By Doni Glover, Publisher
(BALTIMORE – November 2, 2023) – Originally, members of the faith leadership community in Sandtown came together to form Clergy United to Save Sandtown back in the 1990s. St. Gregory the Great Catholic Church’s Father Damien Nalepa, now deceased, was one of the founders. This was over 20 years ago when the Sandtown-Winchester Community was under the graces of then-Mayor Kurt L. Schmoke. That was the first and last time this historic West Baltimore community saw any type of major investment by the City of Baltimore or foundations.
During the 90s, a plethora of nonprofit organizations were mostly on the same page under the umbrella of the Sandtown-Winchester Transformation Project named Community Building in Partnership. These various organizations, like the Sandtown-Winchester Community Development Corporation, Sandtown YouthBuild, and the Sandtown-Winchester Health Consortium worked with community partners like James Rouse and the Enterprise Foundation to help bring about much-needed change. It didn’t take long before the community was getting more investment than ever before in history.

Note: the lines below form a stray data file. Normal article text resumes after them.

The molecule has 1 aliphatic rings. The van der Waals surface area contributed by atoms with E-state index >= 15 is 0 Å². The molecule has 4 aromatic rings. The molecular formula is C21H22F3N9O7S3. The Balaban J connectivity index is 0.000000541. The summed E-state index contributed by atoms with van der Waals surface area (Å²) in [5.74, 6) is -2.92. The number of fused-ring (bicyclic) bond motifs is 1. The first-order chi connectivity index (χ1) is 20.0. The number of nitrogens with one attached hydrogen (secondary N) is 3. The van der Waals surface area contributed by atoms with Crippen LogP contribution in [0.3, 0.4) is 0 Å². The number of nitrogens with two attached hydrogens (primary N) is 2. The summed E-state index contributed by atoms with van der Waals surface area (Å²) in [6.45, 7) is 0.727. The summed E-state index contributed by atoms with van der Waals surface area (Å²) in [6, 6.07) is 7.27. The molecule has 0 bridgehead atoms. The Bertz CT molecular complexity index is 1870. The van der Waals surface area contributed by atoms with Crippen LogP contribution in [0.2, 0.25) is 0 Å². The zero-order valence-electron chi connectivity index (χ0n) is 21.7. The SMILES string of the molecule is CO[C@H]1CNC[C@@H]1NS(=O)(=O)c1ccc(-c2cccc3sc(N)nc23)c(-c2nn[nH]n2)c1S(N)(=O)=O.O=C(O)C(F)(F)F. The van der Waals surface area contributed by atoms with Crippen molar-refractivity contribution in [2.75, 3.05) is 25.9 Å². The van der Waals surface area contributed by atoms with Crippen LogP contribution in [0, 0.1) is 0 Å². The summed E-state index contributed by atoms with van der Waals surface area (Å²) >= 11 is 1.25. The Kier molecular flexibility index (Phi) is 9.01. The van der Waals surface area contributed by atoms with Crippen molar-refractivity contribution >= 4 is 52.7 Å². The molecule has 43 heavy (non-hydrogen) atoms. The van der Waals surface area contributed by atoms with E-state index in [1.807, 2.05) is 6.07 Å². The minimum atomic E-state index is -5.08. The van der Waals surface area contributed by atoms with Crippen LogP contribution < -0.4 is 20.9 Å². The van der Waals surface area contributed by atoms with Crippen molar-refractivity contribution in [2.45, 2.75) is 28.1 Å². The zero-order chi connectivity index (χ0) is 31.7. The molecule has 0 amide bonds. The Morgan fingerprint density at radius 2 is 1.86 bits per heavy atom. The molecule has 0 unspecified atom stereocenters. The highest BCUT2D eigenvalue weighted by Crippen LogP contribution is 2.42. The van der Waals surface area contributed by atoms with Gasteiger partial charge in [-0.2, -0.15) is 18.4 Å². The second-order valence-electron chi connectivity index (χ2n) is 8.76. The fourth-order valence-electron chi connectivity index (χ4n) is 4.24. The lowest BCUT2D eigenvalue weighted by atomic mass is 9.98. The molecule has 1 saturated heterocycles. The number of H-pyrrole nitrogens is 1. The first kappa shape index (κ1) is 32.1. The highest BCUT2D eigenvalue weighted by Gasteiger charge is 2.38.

Baltimoreans United in Leadership Development (BUILD) with the leadership of people like the late Bishop Doug Miles and Arnie Graf helped build over 350 new houses in Sandtown selling back then for about $60,000. Mostly in Sandtown, the housing development project did extend into Penn-North. In all, the Nehemiah Project was a welcomed affordable housing initiative in the community and still stands as the last most beautiful thing built in the community in recent decades.
New Song Church did a lot of work here in Sandtown, also. They brought with them Sandtown Habitat for Humanity, Eden’s Jobs, and New Song School. Chesapeake Habitat now runs the housing and Eden’s Jobs no longer exists. The school is now a part of Baltimore City Public Schools where students enter via a lottery. It was originally intended for Sandtown residents but is now open to youth across the city. The late founder, Alan Tibbels, and his wife, Susan, will forever be missed. Residents know the indelible impression they both made.
FREDDIE GRAY UNREST